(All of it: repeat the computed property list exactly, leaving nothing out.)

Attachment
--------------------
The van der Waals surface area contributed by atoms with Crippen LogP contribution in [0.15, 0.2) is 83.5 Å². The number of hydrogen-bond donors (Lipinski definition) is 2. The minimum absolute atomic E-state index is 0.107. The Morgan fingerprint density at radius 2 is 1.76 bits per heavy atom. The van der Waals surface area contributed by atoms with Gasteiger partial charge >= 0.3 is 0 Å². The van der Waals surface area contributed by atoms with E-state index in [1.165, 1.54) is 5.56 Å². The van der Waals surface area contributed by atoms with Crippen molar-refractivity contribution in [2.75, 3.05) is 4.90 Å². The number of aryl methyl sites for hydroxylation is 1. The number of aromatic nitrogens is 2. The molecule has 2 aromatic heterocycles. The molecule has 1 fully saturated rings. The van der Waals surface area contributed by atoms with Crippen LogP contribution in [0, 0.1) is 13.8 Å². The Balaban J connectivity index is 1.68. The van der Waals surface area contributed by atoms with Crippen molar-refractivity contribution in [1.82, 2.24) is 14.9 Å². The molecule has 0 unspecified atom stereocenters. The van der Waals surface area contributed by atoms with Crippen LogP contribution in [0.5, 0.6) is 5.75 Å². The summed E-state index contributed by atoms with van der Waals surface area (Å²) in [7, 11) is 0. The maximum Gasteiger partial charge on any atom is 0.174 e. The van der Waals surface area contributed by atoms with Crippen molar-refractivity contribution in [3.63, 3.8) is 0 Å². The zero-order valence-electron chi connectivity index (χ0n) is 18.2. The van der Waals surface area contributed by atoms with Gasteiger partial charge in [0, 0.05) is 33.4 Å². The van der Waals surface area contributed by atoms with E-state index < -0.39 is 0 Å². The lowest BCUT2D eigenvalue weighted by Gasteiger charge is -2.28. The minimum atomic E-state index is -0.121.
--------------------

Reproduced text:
The van der Waals surface area contributed by atoms with Crippen LogP contribution in [0.15, 0.2) is 83.5 Å². The number of hydrogen-bond donors (Lipinski definition) is 2. The minimum absolute atomic E-state index is 0.107. The Morgan fingerprint density at radius 2 is 1.76 bits per heavy atom. The van der Waals surface area contributed by atoms with Gasteiger partial charge >= 0.3 is 0 Å². The van der Waals surface area contributed by atoms with E-state index in [1.165, 1.54) is 5.56 Å². The van der Waals surface area contributed by atoms with Crippen molar-refractivity contribution in [2.75, 3.05) is 4.90 Å². The number of aryl methyl sites for hydroxylation is 1. The number of aromatic nitrogens is 2. The molecule has 2 aromatic heterocycles. The molecule has 1 fully saturated rings. The van der Waals surface area contributed by atoms with Crippen LogP contribution in [0, 0.1) is 13.8 Å². The Balaban J connectivity index is 1.68. The van der Waals surface area contributed by atoms with Crippen molar-refractivity contribution in [1.82, 2.24) is 14.9 Å². The molecule has 0 unspecified atom stereocenters. The van der Waals surface area contributed by atoms with Crippen LogP contribution in [0.5, 0.6) is 5.75 Å². The summed E-state index contributed by atoms with van der Waals surface area (Å²) in [7, 11) is 0. The maximum Gasteiger partial charge on any atom is 0.174 e. The van der Waals surface area contributed by atoms with Crippen molar-refractivity contribution in [3.63, 3.8) is 0 Å². The zero-order valence-electron chi connectivity index (χ0n) is 18.2. The van der Waals surface area contributed by atoms with Gasteiger partial charge in [0, 0.05) is 33.4 Å². The van der Waals surface area contributed by atoms with E-state index < -0.39 is 0 Å². The lowest BCUT2D eigenvalue weighted by Gasteiger charge is -2.28. The minimum atomic E-state index is -0.121.